Throughout the day, we will have a variety of guest speakers talking about specific topics surrounding mental health issues and addictions. Our speakers work in the addictions field, health care, politics, are in recovery themselves, and advocates.
Mackenzie Phillips – American Actress and author of the courageous New York Times bestselling memoir High on Arrival, and her equally successful book, Hopeful Healing: Essays on Managing Recovery and Surviving Addiction, is also currently enjoying her role as ‘Barb’ in Season 6 / Netflix, Orange Is The New Black and another Netflix show reuniting with series creator Norman Lear for the revival of One Day At A Time.
Phillips rose to fame with breakout parts in 1973's American Graffiti and '70s sitcom One Day at a Time and is now making a different impact as a director at the Breathe Life Healing Center in Los Angeles where she specializes in trauma, drug, and alcohol treatment and recovery.
The daughter of The Mamas and the Papas lead singer John Phillips, Mackenzie a survivor of substance abuse and a visible and outspoken advocate for addiction awareness and education who brings her knowledge and voice on the subject of recovery and shares her experiences for those who are trying to overcome addiction.
Mackenzie Phillips grew up in a dysfunctional environment and subsequently battled a near-fatal drug addiction. She presents the wisdom she gained from her own personal journey through addictions and her understanding of practical treatment from her work as a rehabilitation counselor. Using her own life experiences as examples of proven recovery methods, she shares the tools and holistic approaches that are available to help those on their way to recovery.
Greta Waples grew up in River Heights. She was an elite athlete all of her life. Waples chose to pursue speed skating after high school and moved out to Calgary. She was taking Kenis and Psych while training and competing. At 16, she sustained an injury to her left leg and when she turned 21, she injured it again forcing her into retirement and with a myriad of mental health complications.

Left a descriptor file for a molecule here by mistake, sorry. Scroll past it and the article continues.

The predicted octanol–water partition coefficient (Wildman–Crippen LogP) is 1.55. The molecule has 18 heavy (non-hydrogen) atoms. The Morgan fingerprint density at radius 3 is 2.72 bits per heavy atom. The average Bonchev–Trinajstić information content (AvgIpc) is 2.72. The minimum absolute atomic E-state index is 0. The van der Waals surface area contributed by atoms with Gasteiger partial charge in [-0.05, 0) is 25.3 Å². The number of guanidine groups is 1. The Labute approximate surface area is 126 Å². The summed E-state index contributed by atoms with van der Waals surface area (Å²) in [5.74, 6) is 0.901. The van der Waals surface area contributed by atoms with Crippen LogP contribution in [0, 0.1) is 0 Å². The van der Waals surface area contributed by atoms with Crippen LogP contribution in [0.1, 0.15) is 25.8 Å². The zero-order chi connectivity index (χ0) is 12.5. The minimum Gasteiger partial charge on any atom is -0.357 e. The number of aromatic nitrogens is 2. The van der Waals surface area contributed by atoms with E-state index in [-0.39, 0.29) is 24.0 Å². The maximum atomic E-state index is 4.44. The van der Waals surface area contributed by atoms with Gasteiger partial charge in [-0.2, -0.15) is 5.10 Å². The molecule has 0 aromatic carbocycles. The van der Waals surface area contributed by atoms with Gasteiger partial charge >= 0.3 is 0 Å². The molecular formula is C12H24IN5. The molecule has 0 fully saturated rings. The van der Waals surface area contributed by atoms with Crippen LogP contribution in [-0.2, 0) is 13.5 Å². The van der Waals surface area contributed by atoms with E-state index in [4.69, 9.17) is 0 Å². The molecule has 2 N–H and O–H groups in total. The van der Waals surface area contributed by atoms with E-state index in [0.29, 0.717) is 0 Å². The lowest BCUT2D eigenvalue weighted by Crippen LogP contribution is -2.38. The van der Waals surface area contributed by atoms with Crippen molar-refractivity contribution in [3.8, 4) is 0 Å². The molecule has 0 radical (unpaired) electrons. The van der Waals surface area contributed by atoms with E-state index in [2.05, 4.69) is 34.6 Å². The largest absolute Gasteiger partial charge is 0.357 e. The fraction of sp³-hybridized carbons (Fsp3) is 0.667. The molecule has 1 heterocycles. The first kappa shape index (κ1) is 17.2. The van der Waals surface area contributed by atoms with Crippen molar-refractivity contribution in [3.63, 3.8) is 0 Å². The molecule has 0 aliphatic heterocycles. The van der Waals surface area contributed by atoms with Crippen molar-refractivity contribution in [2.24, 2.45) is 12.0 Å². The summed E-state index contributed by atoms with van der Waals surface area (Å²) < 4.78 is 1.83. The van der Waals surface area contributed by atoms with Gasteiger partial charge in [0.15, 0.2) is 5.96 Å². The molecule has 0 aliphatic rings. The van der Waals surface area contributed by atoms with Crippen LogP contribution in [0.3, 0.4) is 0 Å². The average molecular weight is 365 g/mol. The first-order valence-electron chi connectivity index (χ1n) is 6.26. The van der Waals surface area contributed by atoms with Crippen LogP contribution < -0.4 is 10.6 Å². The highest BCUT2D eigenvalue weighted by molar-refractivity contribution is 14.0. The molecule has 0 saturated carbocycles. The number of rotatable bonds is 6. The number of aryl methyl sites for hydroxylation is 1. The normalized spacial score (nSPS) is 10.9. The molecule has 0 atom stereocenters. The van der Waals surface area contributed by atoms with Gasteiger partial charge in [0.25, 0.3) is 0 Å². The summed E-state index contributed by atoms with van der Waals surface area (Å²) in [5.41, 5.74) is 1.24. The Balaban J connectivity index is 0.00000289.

Waples became angry at the world and couldn’t deal with anything so she partied it away (cocaine was her main drug of choice, but she did everything). She endured more trauma than anyone should have to endure in 100 lifetimes. Her best friend Karla overdosed and committed suicide when they were 24 years old. Waples went back out into addiction harder than before. She says was trying to reclaim her life on my own and it was not working. She went to school, got a journalism diploma, level 1 and 2 sommeliers, did events, marketing, media, became a personal trainer and certified weight loss and nutrition coach.
Though, nothing she did made her happy enough to save herself. After her last bender, she couldn’t believe she was still alive and was very suicidal. Waples checked in to suicide watch and detox. She didn’t want to put anyone through what she went through with her friend Karla. She went to long-term in-patient trauma rehab, moved back to Winnipeg to be with her family and became very involved with St. Raphael Wellness Centre (SRWC).
Waples went through their programs as a participant and learned to love herself again and set goals for a future she never thought she would have. Last year, Waples wanted to start Recovery Day Winnipeg as the city was the only major city that didn’t have one in Canada. She worked with SRWC to get it together in no time. Waples was the emcee, SRWC got official proclamation and the event is dear to her heart.
She want to share the joy and hope in recovery and continue to dissipate the stigma. Waples will be two years sober on September 13th. No slips, mental health is stable and is excited about her future. She is starting her social work degree at Booth University this fall, ultimately she would like to get a masters and make policy changes to improve Manitoba’s mental health systems. The past year Waples worked with SRWC doing events, media, fundraising, PR, co-facilitating groups--basically everything. Currently, she is doing a six-month placement through REES that will end in November. Her last knee surgery was July 15th and is hoping it will be her last for good.
Dave Nokinsky was born in 1975, in Meadow Lake Saskatchewan. He was adopted by a wonderful loving family in Swan Plain, Saskatchewan. His brother and sister, both adopted as well, are eight years older than him.